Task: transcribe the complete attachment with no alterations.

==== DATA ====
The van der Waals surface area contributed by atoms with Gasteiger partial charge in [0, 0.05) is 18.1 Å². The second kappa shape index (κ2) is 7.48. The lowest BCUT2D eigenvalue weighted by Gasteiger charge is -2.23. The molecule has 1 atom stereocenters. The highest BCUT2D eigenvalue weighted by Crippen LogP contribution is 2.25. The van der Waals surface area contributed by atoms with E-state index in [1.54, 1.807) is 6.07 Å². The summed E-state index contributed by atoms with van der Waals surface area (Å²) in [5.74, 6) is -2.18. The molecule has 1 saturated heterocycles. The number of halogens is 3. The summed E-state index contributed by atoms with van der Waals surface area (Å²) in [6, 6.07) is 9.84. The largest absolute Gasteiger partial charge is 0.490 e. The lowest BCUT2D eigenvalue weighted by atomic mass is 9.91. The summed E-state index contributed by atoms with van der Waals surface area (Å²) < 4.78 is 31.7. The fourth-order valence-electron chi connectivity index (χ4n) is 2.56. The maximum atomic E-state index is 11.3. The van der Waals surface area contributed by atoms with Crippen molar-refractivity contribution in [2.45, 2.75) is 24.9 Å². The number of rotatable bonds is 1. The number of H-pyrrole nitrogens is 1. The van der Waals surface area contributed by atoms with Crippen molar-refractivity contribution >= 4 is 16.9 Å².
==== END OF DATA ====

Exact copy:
The van der Waals surface area contributed by atoms with Gasteiger partial charge in [0, 0.05) is 18.1 Å². The second kappa shape index (κ2) is 7.48. The lowest BCUT2D eigenvalue weighted by Gasteiger charge is -2.23. The molecule has 1 atom stereocenters. The highest BCUT2D eigenvalue weighted by Crippen LogP contribution is 2.25. The van der Waals surface area contributed by atoms with E-state index in [1.54, 1.807) is 6.07 Å². The summed E-state index contributed by atoms with van der Waals surface area (Å²) in [5.74, 6) is -2.18. The molecule has 1 saturated heterocycles. The number of halogens is 3. The summed E-state index contributed by atoms with van der Waals surface area (Å²) in [6, 6.07) is 9.84. The largest absolute Gasteiger partial charge is 0.490 e. The lowest BCUT2D eigenvalue weighted by atomic mass is 9.91. The summed E-state index contributed by atoms with van der Waals surface area (Å²) < 4.78 is 31.7. The fourth-order valence-electron chi connectivity index (χ4n) is 2.56. The maximum atomic E-state index is 11.3. The van der Waals surface area contributed by atoms with Crippen molar-refractivity contribution in [2.45, 2.75) is 24.9 Å². The number of rotatable bonds is 1. The number of H-pyrrole nitrogens is 1. The van der Waals surface area contributed by atoms with Crippen molar-refractivity contribution >= 4 is 16.9 Å².